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Fun with callbacks Part 3: Strongly-typed callbacks

I got a lot of feedback after the first two posts in this series pointing out the need for a more strongly-typed communication than just strings. Several comments also pointed me to the great AJAX.NET library. I like the AJAX.NET approach because it looks very much like Web Service proxying. It's a real accomplishment as it succeeds in reproducing a reasonable part of the .NET type system in JavaScript. On the downside, it's really oriented at client-side script writing, and it suffers from the same drawbacks as Web Service proxying, namely that it gives the illusion of a local object whereas a service-oriented approach should be taken, trying to mutualize the communications with the server as much as possible. At least, the asynchronousness of callbacks makes it more obvious that you're dealing with networked resources.

To address this feedback, Sam Spencer and I have been implementing a marshalling infrastructure that makes it easy to leverage the existing ASP.NET 2.0 callback infrastructure to communicate with the server in a strongly-typed manner.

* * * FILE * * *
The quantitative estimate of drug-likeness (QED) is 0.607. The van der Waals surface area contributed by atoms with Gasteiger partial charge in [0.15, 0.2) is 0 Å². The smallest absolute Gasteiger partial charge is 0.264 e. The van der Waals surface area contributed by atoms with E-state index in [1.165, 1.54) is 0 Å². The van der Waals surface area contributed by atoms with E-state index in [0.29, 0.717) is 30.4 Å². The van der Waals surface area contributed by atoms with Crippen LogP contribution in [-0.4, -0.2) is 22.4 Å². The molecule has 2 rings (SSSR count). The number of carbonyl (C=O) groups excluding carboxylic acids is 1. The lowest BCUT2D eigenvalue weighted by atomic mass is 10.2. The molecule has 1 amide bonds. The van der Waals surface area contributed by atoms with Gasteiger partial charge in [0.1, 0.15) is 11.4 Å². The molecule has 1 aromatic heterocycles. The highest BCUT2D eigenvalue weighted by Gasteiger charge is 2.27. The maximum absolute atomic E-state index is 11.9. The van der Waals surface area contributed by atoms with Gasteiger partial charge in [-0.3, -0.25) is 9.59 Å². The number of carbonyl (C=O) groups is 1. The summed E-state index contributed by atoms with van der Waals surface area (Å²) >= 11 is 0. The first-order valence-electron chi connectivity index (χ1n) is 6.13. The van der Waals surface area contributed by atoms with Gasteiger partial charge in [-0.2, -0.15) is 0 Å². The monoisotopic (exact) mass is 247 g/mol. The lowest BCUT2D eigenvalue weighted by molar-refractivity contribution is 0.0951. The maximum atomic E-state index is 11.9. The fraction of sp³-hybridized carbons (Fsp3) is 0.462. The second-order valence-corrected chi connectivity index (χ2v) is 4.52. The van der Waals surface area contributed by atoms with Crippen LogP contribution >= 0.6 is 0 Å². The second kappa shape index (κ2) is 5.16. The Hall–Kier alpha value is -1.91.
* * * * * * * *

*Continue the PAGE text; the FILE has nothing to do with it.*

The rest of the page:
Instead of trying to reproduce more or less successfully the .NET type system client-side, we've taken the reverse approach, which is to reproduce the javascript type system in .NET. Sam has been developing a server-side class, EcmaScriptObject, that reproduces any client-side object graph server-side, as well as the client-side and server-side methods needed to serialize and deserialize so that objects can travel on the string-typed callback wire.

I've added around that a declarative way to create callbacks without writing any client script in a lot of cases. Here's the code for a small four operation calculator that uses this new control:

<script runat=server>
protected object[] Add(string commandName, object
[] args) {
  double a = (double
)args[0];
  double b = (double
)args[1];
  object[] results = new object
[2];
  switch
(commandName) {
    case "add"
:
      results[0] = a + b;
      results[1] = "plus"
;
      break
;
    case "substract"
:
      results[0] = a - b;
      results[1] = "minus"
;
      break
;
    case "multiply"
:
      results[0] = a * b;
      results[1] = "times"
;
      break
;
    case "divide"
:
      results[0] = a / b;
      results[1] = "over"
;
      break
;
  }
  return
results;
}
</script
>

<
sample:CallbackProxy runat=server ID="AddProxy" OnCallback="Add">
 
<Triggers
>
   
<sample:CallbackTrigger TriggerID="AddButton" CommandName="add"
/>
   
<sample:CallbackTrigger TriggerID="SubstractButton" CommandName="substract"
/>
   
<sample:CallbackTrigger TriggerID="MultiplyButton" CommandName="multiply"
/>
   
<sample:CallbackTrigger TriggerID="DivideButton" CommandName="divide"
/>
 
</Triggers
>
 
<Parameters
>
   
<sample:CallbackParameter ControlID="Number1" ClientType="float"
/>
   
<sample:CallbackParameter ControlID="Number2" ClientType="float"
/>
 
</Parameters
>
 
<ReturnValues
>
   
<sample:CallbackParameter ControlID="Sum" ClientType="float"
/>